SlideShare utilise les cookies pour améliorer les fonctionnalités et les performances, et également pour vous montrer des publicités pertinentes. Si vous continuez à naviguer sur ce site, vous acceptez l’utilisation de cookies. Consultez nos Conditions d’utilisation et notre Politique de confidentialité.
SlideShare utilise les cookies pour améliorer les fonctionnalités et les performances, et également pour vous montrer des publicités pertinentes. Si vous continuez à naviguer sur ce site, vous acceptez l’utilisation de cookies. Consultez notre Politique de confidentialité et nos Conditions d’utilisation pour en savoir plus.
State & Federal Criminal Defense | White Collar Defense | Civil Rights
How To Handle
Tips For You & Your Family
Nearly ONE-THIRD of American adults
have some sort of criminal record. This
means many families must cope with
having a loved one behind bars.
Incarceration can be temporary —
an individual charged with a crime can
be held in jail until posting bond, or
while awaiting trial. Incarceration also
can be for the long term — if there’s a
conviction and a sentence to serve time
is handed down. Below are five tips for
individuals facing incarceration, and
five tips for families whose loved ones
are incarcerated. Following them can
help everybody cope with this
FIVE TIPS FOR INDIVIDUALS
WHO ARE INCARCERATED
Contact an Attorney As Soon As Possible
If you are arrested and authorities intend to hold you in jail
until filing a criminal charge against you, or until your first court
appearance, get legal help as soon as possible. An experienced criminal
defense attorney can help you understand your rights and possibly secure at
least a temporarily release if the judge sets bail terms.
Create a Financial Plan
If you are going to be incarcerated for more than a brief time and your family
depends on your income, it’s imperative to have a backup plan. Examine
your budget and determine how your family can make up for the loss of your
Address Your Feelings
Although you may feel as though you must bottle up your emotions, this can do
more harm than good. Be open with your family or a prison counselor about any
feelings or frustration you may be experiencing.
Support Family Rituals
Being incarcerated creates a huge disruption to your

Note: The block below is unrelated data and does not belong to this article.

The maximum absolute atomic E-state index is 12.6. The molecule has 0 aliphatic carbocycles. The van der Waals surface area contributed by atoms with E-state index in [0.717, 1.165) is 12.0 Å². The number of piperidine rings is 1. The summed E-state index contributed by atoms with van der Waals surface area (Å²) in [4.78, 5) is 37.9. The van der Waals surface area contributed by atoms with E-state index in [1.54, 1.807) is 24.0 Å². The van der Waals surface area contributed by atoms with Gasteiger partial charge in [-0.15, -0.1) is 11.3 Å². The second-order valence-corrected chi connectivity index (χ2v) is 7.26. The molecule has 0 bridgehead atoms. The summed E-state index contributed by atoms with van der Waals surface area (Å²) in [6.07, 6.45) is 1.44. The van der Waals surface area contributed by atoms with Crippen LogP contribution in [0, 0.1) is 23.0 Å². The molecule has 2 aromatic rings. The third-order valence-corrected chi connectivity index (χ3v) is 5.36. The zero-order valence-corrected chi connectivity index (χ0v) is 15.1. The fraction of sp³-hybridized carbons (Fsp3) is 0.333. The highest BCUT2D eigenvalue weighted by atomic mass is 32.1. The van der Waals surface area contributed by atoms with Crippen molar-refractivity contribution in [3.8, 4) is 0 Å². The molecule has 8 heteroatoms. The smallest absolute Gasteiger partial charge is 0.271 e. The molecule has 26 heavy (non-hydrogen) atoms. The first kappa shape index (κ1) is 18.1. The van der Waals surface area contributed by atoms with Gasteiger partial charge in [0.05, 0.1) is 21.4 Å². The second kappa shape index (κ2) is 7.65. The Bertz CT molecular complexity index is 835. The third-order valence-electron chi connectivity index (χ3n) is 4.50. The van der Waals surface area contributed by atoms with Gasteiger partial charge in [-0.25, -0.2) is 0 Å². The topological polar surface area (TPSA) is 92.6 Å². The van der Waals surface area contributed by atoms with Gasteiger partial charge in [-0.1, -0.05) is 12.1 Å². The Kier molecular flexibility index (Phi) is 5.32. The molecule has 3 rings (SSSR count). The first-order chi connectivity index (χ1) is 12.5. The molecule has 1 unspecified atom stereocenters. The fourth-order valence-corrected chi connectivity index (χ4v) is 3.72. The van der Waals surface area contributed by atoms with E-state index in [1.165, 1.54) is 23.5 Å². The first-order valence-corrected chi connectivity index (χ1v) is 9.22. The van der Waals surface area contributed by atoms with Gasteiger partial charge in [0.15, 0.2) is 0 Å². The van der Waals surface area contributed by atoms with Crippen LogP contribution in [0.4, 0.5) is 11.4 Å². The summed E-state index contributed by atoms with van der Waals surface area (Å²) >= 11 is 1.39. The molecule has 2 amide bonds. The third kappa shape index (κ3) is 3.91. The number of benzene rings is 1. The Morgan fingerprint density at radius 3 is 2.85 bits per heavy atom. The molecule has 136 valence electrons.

family’s routine. Try to support as many rituals as you
can, encouraging family members to continue in your
absence. Acknowledging birthdays and staying in
touch helps maintain familial bonds.
Don’t Lose Hope
It’s possible you will have a long, difficult road ahead
attempting to return to “normal” after your sentence
is completed. With a little effort and a positive
attitude, you can maintain strong connections to
your family and friends. This will provide a better
foundation to rebuild your life.
FIVE TIPS TO HELP FAMILY MEMBERS
WHO ARE INCARCERATED
Stay in Touch
People who feel their families have moved on without them have a more difficult
time coping with incarceration. Regular visits and correspondence help inmates
feel more connected and give them reason to be hopeful.
Keep Parents Informed About Their Kids
Keep incarcerated parents in the loop when it comes to school, sports and other
significant elements of their children’s lives. Being behind bars doesn’t mean a
parent can’t take pride in his or her children’s accomplishments.
Provide Emotional/Psychological Support
Families may be ashamed of having a relative incarcerated. However, that
individual must be shown love and respect to have the best chance at finding the
strength to rebuild his or her life.
Find Outside Resources
Many organizations offer support groups for families with relatives serving
time. Some prison systems also provide resources to help children and
parents stay connected while they are completing their sentences.
Plan for Life After Prison
It’s critical for families to have a plan to help their relative once his or her
prison time has been completed. This should include researching employment
possibilities. Preparing for the day he or she will be released gives everyone
something to look forward to and prevents some of the awkwardness that
can come with the adjustment period.